CASINO AIR CHARTER v. Sierra Pac. Power Co.Annotate this Case
596 P.2d 496 (1979)
CASINO AIR CHARTER, INC., Gulf Insurance Company, Inc., Estate of Gilbert R. Souza, Mark B. Raymond, M.D., Appellants, v. SIERRA PACIFIC POWER COMPANY, a corporation, and the Home Insurance Company, a New Hhampshire corporation, Respondents.
Supreme Court of Nevada.
June 28, 1979.
*497 Erickson, Thorpe & Swainston, Ltd., William G. Cobb, Reno, and Moore, Clifford, Wolfe, Larson & Trutner, Oakland, Cal., Cyril Viadro, San Francisco, Cal., of counsel, for appellants.
Woodburn, Wedge, Blakey & Jeppson, Reno, and Johnson, Greve, Clifford & Diepenbrock, Sacramento, Cal., for respondents.OPINION
Gilbert R. Souza, a licensed pilot employed by Casino Air Charter, and his passenger, John H. Eichstedt, were killed in an aircraft accident shortly after takeoff on June 30, 1972. The plane, a Cessna 206, owned by appellant, Dr. Mark B. Raymond, was leased to Casino Air for charter flight purposes. The fatal flight had been coordinated by respondent, Sierra Pacific Power, at the request of the federal government in order to provide federal officials, including Eichstedt, from the Bureau of Outdoor Recreation an aerial reconnaissance survey of proposed power line routes into Incline Village, Nevada. Federal approval of the proposed construction was required.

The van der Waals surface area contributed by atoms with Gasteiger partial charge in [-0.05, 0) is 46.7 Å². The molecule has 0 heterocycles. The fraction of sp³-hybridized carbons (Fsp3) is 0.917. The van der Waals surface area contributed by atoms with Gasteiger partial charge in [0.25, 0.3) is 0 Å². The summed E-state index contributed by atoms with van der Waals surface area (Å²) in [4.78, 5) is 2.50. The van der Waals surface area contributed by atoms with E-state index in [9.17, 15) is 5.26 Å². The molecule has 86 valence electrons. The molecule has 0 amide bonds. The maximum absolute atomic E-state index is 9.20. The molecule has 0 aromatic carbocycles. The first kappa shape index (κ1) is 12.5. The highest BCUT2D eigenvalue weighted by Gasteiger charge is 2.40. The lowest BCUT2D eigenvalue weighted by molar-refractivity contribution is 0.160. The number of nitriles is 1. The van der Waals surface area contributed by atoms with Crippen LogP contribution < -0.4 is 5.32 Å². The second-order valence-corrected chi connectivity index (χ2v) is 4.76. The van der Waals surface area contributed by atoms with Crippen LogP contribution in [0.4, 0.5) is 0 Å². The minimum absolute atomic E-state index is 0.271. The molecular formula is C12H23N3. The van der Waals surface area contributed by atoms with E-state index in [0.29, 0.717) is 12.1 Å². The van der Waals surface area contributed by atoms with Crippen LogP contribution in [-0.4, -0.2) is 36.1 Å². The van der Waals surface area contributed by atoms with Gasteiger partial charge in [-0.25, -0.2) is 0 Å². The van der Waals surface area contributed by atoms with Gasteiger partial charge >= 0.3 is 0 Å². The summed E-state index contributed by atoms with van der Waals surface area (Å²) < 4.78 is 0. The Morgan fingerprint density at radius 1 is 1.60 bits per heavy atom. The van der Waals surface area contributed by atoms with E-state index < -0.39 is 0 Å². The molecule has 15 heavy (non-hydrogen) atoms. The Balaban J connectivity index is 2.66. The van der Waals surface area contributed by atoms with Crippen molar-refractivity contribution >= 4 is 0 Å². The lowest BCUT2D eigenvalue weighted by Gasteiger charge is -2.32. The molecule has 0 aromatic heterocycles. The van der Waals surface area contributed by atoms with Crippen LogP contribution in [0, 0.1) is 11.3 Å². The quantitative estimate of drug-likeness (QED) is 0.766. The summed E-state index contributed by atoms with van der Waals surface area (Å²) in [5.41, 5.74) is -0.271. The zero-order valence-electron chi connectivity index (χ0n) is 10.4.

On November 2, 1972, the heirs of Eichstedt brought an action for wrongful death against Sierra Pacific, Cessna Aircraft Corporation, Casino Air and Souza's estate. Sierra filed a motion for summary judgment on the ground that it was not negligent in its dealings with Casino Air and therefore not liable to Eichstedt's survivors. Sierra's motion was granted February 13, 1976, and the Eichstedts' subsequent appeal to this court was dismissed.
Notwithstanding the summary judgment, Souza's estate, Casino Air and Gulf Insurance Company (Casino's insurer) made a demand on Sierra and its insurer (Home) for coverage against any liability which might be imposed upon them in the wrongful death action. Casino Air claims status as an additional insured under the excess liability insurance policy issued by Home to Sierra.